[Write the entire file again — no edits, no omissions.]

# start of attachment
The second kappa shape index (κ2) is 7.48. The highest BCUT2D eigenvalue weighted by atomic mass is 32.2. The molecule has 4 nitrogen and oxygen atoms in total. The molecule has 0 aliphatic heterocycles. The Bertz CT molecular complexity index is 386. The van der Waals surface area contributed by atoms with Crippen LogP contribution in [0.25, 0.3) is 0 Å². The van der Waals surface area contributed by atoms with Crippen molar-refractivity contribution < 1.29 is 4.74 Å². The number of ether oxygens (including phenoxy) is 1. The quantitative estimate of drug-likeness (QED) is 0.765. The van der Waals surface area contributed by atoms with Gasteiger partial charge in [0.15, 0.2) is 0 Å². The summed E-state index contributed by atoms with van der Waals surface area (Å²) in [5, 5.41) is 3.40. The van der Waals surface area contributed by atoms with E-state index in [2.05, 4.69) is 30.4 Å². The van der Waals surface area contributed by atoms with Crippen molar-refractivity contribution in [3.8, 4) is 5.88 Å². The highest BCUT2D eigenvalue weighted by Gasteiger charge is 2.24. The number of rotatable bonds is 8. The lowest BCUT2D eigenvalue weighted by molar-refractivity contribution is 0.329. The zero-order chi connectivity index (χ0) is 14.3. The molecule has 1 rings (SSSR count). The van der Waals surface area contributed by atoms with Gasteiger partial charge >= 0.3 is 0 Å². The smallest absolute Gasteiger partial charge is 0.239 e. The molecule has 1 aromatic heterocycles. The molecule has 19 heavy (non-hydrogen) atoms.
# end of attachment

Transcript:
The second kappa shape index (κ2) is 7.48. The highest BCUT2D eigenvalue weighted by atomic mass is 32.2. The molecule has 4 nitrogen and oxygen atoms in total. The molecule has 0 aliphatic heterocycles. The Bertz CT molecular complexity index is 386. The van der Waals surface area contributed by atoms with Crippen LogP contribution in [0.25, 0.3) is 0 Å². The van der Waals surface area contributed by atoms with Crippen molar-refractivity contribution < 1.29 is 4.74 Å². The number of ether oxygens (including phenoxy) is 1. The quantitative estimate of drug-likeness (QED) is 0.765. The van der Waals surface area contributed by atoms with Gasteiger partial charge in [0.15, 0.2) is 0 Å². The summed E-state index contributed by atoms with van der Waals surface area (Å²) in [5, 5.41) is 3.40. The van der Waals surface area contributed by atoms with E-state index in [2.05, 4.69) is 30.4 Å². The van der Waals surface area contributed by atoms with Crippen molar-refractivity contribution in [3.8, 4) is 5.88 Å². The highest BCUT2D eigenvalue weighted by Gasteiger charge is 2.24. The number of rotatable bonds is 8. The lowest BCUT2D eigenvalue weighted by molar-refractivity contribution is 0.329. The zero-order chi connectivity index (χ0) is 14.3. The molecule has 1 rings (SSSR count). The van der Waals surface area contributed by atoms with Gasteiger partial charge >= 0.3 is 0 Å². The smallest absolute Gasteiger partial charge is 0.239 e. The molecule has 1 aromatic heterocycles. The molecule has 19 heavy (non-hydrogen) atoms.